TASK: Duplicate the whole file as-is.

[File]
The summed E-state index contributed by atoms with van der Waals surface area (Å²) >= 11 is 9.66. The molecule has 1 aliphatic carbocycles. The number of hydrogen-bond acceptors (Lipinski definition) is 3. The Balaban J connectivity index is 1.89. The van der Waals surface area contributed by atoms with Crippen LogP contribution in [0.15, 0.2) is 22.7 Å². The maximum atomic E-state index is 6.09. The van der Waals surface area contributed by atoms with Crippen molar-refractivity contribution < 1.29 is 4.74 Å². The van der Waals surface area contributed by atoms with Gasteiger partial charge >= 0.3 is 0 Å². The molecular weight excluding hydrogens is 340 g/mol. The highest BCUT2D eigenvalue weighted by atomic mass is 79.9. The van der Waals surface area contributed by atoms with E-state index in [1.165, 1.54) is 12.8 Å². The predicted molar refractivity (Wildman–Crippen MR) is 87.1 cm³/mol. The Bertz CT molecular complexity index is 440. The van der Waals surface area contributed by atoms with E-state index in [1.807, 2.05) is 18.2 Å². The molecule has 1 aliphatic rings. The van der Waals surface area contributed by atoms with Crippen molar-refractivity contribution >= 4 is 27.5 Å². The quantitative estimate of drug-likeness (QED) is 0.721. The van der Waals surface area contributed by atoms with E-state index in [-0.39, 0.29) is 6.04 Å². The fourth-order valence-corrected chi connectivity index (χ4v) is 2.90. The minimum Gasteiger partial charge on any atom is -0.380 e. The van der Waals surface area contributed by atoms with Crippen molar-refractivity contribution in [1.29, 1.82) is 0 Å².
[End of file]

The summed E-state index contributed by atoms with van der Waals surface area (Å²) >= 11 is 9.66. The molecule has 1 aliphatic carbocycles. The number of hydrogen-bond acceptors (Lipinski definition) is 3. The Balaban J connectivity index is 1.89. The van der Waals surface area contributed by atoms with Crippen LogP contribution in [0.15, 0.2) is 22.7 Å². The maximum atomic E-state index is 6.09. The van der Waals surface area contributed by atoms with Crippen molar-refractivity contribution < 1.29 is 4.74 Å². The van der Waals surface area contributed by atoms with Gasteiger partial charge >= 0.3 is 0 Å². The molecular weight excluding hydrogens is 340 g/mol. The highest BCUT2D eigenvalue weighted by atomic mass is 79.9. The van der Waals surface area contributed by atoms with E-state index in [1.165, 1.54) is 12.8 Å². The predicted molar refractivity (Wildman–Crippen MR) is 87.1 cm³/mol. The Bertz CT molecular complexity index is 440. The van der Waals surface area contributed by atoms with E-state index in [1.807, 2.05) is 18.2 Å². The molecule has 1 aliphatic rings. The van der Waals surface area contributed by atoms with Crippen molar-refractivity contribution >= 4 is 27.5 Å². The quantitative estimate of drug-likeness (QED) is 0.721. The van der Waals surface area contributed by atoms with E-state index in [-0.39, 0.29) is 6.04 Å². The fourth-order valence-corrected chi connectivity index (χ4v) is 2.90. The minimum Gasteiger partial charge on any atom is -0.380 e. The van der Waals surface area contributed by atoms with Crippen molar-refractivity contribution in [1.29, 1.82) is 0 Å².